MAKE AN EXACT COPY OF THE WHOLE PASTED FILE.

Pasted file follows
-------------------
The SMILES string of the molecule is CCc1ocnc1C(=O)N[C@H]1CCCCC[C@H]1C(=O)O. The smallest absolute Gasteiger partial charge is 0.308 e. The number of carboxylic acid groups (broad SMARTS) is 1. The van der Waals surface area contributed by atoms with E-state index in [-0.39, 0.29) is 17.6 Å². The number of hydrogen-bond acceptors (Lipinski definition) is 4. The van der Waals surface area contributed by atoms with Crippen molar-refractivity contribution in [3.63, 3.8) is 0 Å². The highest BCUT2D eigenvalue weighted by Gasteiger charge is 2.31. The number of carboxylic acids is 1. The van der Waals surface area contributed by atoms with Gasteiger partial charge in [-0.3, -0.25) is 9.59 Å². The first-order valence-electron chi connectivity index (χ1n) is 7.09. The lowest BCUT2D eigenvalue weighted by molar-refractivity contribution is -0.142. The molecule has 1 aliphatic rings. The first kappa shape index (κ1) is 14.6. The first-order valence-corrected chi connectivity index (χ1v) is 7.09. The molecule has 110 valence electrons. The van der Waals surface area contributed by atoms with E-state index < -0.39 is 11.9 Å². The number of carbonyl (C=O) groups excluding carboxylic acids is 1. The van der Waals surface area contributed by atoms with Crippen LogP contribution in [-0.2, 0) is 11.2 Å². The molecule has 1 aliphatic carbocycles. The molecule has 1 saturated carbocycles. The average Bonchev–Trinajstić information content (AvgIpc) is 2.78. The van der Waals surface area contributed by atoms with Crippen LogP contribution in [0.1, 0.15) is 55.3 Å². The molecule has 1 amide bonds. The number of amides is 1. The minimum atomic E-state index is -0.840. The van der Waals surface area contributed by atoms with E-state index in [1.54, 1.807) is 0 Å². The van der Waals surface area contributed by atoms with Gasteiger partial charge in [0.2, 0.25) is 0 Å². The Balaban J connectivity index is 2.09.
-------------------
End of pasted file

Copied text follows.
The SMILES string of the molecule is CCc1ocnc1C(=O)N[C@H]1CCCCC[C@H]1C(=O)O. The smallest absolute Gasteiger partial charge is 0.308 e. The number of carboxylic acid groups (broad SMARTS) is 1. The van der Waals surface area contributed by atoms with E-state index in [-0.39, 0.29) is 17.6 Å². The number of hydrogen-bond acceptors (Lipinski definition) is 4. The van der Waals surface area contributed by atoms with Crippen molar-refractivity contribution in [3.63, 3.8) is 0 Å². The highest BCUT2D eigenvalue weighted by Gasteiger charge is 2.31. The number of carboxylic acids is 1. The van der Waals surface area contributed by atoms with Gasteiger partial charge in [-0.3, -0.25) is 9.59 Å². The first-order valence-electron chi connectivity index (χ1n) is 7.09. The lowest BCUT2D eigenvalue weighted by molar-refractivity contribution is -0.142. The molecule has 1 aliphatic rings. The first kappa shape index (κ1) is 14.6. The first-order valence-corrected chi connectivity index (χ1v) is 7.09. The molecule has 110 valence electrons. The van der Waals surface area contributed by atoms with E-state index < -0.39 is 11.9 Å². The number of carbonyl (C=O) groups excluding carboxylic acids is 1. The van der Waals surface area contributed by atoms with Crippen LogP contribution in [-0.2, 0) is 11.2 Å². The molecule has 1 aliphatic carbocycles. The molecule has 1 saturated carbocycles. The average Bonchev–Trinajstić information content (AvgIpc) is 2.78. The van der Waals surface area contributed by atoms with Crippen LogP contribution in [0.1, 0.15) is 55.3 Å². The molecule has 1 amide bonds. The number of amides is 1. The minimum atomic E-state index is -0.840. The van der Waals surface area contributed by atoms with E-state index in [1.54, 1.807) is 0 Å². The van der Waals surface area contributed by atoms with Gasteiger partial charge in [0.2, 0.25) is 0 Å². The Balaban J connectivity index is 2.09.